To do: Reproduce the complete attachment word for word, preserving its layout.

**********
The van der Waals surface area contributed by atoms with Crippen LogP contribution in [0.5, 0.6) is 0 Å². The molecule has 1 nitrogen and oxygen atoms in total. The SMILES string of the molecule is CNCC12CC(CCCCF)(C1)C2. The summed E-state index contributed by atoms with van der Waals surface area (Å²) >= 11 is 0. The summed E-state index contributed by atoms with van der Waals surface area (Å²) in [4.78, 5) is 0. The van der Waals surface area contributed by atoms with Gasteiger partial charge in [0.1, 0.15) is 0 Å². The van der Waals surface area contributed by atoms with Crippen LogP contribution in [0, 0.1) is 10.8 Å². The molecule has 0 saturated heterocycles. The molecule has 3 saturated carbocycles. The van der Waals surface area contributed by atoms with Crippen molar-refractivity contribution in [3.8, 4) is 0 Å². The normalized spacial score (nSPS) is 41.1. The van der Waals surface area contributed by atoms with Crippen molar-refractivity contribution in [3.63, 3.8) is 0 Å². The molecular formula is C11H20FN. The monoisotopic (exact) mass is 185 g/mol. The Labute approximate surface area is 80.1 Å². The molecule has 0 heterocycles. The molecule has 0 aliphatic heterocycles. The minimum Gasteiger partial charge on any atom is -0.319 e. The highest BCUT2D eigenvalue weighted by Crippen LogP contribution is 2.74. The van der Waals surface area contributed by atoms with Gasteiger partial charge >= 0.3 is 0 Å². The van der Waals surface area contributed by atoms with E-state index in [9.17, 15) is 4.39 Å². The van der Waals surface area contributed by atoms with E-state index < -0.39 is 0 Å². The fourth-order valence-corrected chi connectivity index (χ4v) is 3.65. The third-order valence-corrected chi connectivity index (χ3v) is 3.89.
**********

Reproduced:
The van der Waals surface area contributed by atoms with Crippen LogP contribution in [0.5, 0.6) is 0 Å². The molecule has 1 nitrogen and oxygen atoms in total. The SMILES string of the molecule is CNCC12CC(CCCCF)(C1)C2. The summed E-state index contributed by atoms with van der Waals surface area (Å²) >= 11 is 0. The summed E-state index contributed by atoms with van der Waals surface area (Å²) in [4.78, 5) is 0. The van der Waals surface area contributed by atoms with Gasteiger partial charge in [0.1, 0.15) is 0 Å². The van der Waals surface area contributed by atoms with Crippen LogP contribution in [0, 0.1) is 10.8 Å². The molecule has 0 saturated heterocycles. The molecule has 3 saturated carbocycles. The van der Waals surface area contributed by atoms with Crippen molar-refractivity contribution in [3.8, 4) is 0 Å². The normalized spacial score (nSPS) is 41.1. The van der Waals surface area contributed by atoms with Crippen molar-refractivity contribution in [3.63, 3.8) is 0 Å². The molecular formula is C11H20FN. The monoisotopic (exact) mass is 185 g/mol. The Labute approximate surface area is 80.1 Å². The molecule has 0 heterocycles. The molecule has 0 aliphatic heterocycles. The minimum Gasteiger partial charge on any atom is -0.319 e. The highest BCUT2D eigenvalue weighted by Crippen LogP contribution is 2.74. The van der Waals surface area contributed by atoms with Gasteiger partial charge >= 0.3 is 0 Å². The van der Waals surface area contributed by atoms with E-state index in [9.17, 15) is 4.39 Å². The van der Waals surface area contributed by atoms with E-state index < -0.39 is 0 Å². The fourth-order valence-corrected chi connectivity index (χ4v) is 3.65. The third-order valence-corrected chi connectivity index (χ3v) is 3.89.